Does your food choice increase immunity to fight Coronavirus?
What determines your immunity?
There is no straight forward answer to the above question. Even the scientific communities differ widely regarding this question. For example, Esther Landhuis writes on January 29, 2015, that “The findings, published January 15 in Cell, argue that life habits and experiences shape our body’s defences more than the DNA passed down from our parents.”
On the other hand, Science News, January 5, 2017, writes, “Nearly three-quarters of immune traits are influenced by genes, new research from King's College London reveals.” (Massimo Mangino, Mario Roederer, Margaret H. Beddall, Frank O. Nestle, Tim D. Spector. Innate and adaptive immune traits are differentially affected by genetic and environmental factors. Nature Communications, 2017; 8: 13850 DOI: 10.1038/NCOMMS13850.
If immunity does not depend on genetics and depend only on environmental factors alone, then all people can be reorganized to behave and react uniformly. Hence, all people become physically and mentally similar which is impossible to imagine by a rational mind. So, the traditional idea that both internal factor (DNA) and external factors (environment) determine our immunity, behavioral attitude, intelligence, reaction function, etc. can not be ruled out by the findings of a single study.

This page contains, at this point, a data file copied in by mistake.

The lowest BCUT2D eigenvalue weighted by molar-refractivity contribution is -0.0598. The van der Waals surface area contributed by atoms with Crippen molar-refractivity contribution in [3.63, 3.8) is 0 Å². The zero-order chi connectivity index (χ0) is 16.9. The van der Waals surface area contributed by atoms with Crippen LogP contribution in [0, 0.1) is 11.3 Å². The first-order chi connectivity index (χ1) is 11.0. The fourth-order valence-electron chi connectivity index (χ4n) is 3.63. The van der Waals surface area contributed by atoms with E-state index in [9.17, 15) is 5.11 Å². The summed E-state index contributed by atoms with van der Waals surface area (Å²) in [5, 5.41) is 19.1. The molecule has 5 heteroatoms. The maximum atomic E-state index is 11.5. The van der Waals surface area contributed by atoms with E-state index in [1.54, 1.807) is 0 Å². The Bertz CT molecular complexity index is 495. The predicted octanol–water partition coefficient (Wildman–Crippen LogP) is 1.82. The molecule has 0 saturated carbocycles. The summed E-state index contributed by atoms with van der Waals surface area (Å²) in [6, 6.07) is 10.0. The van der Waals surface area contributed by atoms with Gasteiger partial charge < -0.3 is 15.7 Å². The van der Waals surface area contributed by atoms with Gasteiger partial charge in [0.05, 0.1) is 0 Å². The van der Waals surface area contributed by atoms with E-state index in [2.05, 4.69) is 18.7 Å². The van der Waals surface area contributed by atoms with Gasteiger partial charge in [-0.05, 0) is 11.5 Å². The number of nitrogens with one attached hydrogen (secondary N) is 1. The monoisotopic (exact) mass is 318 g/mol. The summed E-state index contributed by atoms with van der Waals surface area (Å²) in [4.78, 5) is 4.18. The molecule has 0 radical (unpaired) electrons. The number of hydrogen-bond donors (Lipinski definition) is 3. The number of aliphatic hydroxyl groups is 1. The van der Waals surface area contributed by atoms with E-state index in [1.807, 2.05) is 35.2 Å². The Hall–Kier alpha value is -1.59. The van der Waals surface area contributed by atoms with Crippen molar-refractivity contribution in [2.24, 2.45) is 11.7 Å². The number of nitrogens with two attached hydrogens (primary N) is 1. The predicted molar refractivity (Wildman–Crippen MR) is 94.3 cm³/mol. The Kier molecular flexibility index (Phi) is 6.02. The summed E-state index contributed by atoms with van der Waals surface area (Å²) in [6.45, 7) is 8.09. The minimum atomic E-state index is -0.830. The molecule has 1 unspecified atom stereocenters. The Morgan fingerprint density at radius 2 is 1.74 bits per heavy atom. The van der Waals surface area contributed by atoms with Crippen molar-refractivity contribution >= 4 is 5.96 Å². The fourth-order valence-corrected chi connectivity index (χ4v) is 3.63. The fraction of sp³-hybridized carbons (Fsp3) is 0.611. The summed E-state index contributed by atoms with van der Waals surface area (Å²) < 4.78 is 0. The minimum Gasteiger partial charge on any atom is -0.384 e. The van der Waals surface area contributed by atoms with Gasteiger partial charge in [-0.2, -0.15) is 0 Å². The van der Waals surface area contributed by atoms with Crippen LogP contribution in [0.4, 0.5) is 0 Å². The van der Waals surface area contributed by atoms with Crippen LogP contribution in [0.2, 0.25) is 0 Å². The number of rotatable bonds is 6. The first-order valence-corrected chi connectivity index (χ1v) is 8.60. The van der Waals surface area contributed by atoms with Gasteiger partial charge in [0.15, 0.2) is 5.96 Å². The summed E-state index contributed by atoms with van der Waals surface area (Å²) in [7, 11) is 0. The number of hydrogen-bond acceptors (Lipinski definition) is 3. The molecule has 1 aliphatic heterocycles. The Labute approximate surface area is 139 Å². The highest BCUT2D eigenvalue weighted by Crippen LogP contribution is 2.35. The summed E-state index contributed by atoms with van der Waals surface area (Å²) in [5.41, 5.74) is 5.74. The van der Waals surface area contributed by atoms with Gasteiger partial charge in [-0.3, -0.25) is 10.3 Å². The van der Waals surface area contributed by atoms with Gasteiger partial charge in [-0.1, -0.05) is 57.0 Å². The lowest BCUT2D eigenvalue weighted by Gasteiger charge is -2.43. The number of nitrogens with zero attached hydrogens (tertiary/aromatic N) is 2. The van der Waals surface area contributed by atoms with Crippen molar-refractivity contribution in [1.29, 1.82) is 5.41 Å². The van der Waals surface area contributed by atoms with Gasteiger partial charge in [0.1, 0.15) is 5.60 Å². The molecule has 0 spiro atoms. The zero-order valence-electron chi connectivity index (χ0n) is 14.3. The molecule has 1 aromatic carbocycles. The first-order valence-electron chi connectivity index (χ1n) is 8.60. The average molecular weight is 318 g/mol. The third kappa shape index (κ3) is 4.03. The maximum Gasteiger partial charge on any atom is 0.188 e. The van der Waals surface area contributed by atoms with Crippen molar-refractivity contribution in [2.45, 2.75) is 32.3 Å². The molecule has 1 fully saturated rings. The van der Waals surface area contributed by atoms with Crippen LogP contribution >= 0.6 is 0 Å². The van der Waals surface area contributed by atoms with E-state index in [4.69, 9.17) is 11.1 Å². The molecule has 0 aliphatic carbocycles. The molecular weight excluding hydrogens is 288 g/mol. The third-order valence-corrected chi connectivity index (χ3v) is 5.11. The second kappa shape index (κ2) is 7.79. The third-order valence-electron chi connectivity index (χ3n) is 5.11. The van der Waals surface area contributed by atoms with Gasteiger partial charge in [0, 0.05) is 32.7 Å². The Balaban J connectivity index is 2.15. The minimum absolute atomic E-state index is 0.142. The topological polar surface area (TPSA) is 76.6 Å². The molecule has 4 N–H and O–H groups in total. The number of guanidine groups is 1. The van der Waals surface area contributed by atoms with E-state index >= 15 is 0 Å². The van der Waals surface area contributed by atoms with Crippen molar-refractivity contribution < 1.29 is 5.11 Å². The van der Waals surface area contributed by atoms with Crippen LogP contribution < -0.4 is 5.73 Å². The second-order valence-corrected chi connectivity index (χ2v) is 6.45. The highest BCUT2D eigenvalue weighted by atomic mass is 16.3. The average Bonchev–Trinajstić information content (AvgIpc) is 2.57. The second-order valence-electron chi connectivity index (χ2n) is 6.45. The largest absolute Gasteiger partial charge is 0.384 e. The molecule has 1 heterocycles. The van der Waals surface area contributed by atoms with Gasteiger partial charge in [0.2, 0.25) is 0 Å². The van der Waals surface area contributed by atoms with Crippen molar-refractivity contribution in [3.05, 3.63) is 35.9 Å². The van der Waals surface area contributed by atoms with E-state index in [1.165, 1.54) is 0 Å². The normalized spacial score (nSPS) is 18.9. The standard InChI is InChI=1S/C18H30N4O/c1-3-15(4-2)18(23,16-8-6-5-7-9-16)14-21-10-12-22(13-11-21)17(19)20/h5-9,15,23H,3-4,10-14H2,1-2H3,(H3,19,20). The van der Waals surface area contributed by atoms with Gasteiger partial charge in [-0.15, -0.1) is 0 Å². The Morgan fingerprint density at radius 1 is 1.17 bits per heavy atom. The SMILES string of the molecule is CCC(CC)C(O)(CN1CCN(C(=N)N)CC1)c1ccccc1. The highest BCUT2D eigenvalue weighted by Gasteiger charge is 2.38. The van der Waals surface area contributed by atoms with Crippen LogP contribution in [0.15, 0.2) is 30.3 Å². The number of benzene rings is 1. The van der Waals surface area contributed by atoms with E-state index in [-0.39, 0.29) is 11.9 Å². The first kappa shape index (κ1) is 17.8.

What’re the suggestions of UNICEF?
According to UNICEF, The Coronavirus Disease (COVID-19) outbreak is toppling life and jobs of millions of families around the world. As schools and childcare centres getting closed, many parents are finding themselves locked at home for the most part of the day doing childcare, household chores, full-time work and other competing responsibilities. It is really the most challenging phase for humans in recorded history.
There is an utter disruption of supply-demand chains for goods and services due to panic buying and disruptions of supplies. For many people, job loss and sudden income fall are making things worse. Under such an unprecedented situation, many parents are trying to depend on ready meals and processed foods. This is again making the question of nutrition more complex. UNICEF suggests five ways to help feed your children a varied, nutritious diet that will support their growth and development so that our future will be hopeful.
Keep up fruit and vegetable intake.
Swap in healthy dried or canned alternatives when fresh produce is not available.
·Build up a stock of healthy snacks.
·Limit highly processed foods.
·Make cooking and eating fun and meaningful part of your family routine.
In addition, UNICEF has given the following advice.
General Food Hygiene Tips
Wash your hands thoroughly with soap and water for at least 20 seconds before preparing any food.
User separate chopping boards to prepare uncooked meat and fish.
Cook food to the recommended temperature.
Where possible, keep perishable items refrigerated or frozen, and pay attention to product expiry dates.
Aim to recycle or dispose of food waste and packaging in an appropriate and sanitary manner, avoiding the build-up of refuse which could attract pests.
Wash your hands with soap and water for at least 20 seconds before eating and make sure your children do the same.
Always use clean utensils and plates.
What foods and vitamins increase our immunity?
There is no doubt that a healthy immune system can be build up by appropriate food habits. As rightly remarked by Katie Ussin, there are some foods which supply us the required vitamins and nutrients that strengthen our immune system.